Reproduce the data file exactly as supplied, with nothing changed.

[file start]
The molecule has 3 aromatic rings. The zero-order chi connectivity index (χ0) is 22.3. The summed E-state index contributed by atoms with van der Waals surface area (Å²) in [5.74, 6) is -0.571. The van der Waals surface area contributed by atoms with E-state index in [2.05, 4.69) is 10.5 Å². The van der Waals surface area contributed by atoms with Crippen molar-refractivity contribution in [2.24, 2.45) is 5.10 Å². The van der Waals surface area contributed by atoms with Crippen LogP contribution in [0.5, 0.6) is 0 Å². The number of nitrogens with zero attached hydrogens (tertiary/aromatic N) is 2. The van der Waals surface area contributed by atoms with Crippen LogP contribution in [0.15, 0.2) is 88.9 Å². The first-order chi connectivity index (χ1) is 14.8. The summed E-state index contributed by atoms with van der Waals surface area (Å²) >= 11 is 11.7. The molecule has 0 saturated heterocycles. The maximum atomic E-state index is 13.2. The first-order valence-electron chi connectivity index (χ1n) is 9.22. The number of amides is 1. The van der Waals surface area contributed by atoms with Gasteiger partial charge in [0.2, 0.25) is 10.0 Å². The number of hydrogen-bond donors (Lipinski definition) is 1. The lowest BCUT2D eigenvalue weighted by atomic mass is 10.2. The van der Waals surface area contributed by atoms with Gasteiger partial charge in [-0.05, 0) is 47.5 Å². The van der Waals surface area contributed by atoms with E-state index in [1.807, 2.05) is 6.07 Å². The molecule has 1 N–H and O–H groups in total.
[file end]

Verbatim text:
The molecule has 3 aromatic rings. The zero-order chi connectivity index (χ0) is 22.3. The summed E-state index contributed by atoms with van der Waals surface area (Å²) in [5.74, 6) is -0.571. The van der Waals surface area contributed by atoms with E-state index in [2.05, 4.69) is 10.5 Å². The van der Waals surface area contributed by atoms with Crippen molar-refractivity contribution in [2.24, 2.45) is 5.10 Å². The van der Waals surface area contributed by atoms with Crippen LogP contribution in [0.5, 0.6) is 0 Å². The number of nitrogens with zero attached hydrogens (tertiary/aromatic N) is 2. The van der Waals surface area contributed by atoms with Crippen LogP contribution in [0.15, 0.2) is 88.9 Å². The first-order chi connectivity index (χ1) is 14.8. The summed E-state index contributed by atoms with van der Waals surface area (Å²) >= 11 is 11.7. The molecule has 0 saturated heterocycles. The maximum atomic E-state index is 13.2. The first-order valence-electron chi connectivity index (χ1n) is 9.22. The number of amides is 1. The van der Waals surface area contributed by atoms with Gasteiger partial charge in [0.2, 0.25) is 10.0 Å². The number of hydrogen-bond donors (Lipinski definition) is 1. The lowest BCUT2D eigenvalue weighted by atomic mass is 10.2. The van der Waals surface area contributed by atoms with Gasteiger partial charge in [-0.05, 0) is 47.5 Å². The van der Waals surface area contributed by atoms with E-state index in [1.807, 2.05) is 6.07 Å². The molecule has 1 N–H and O–H groups in total.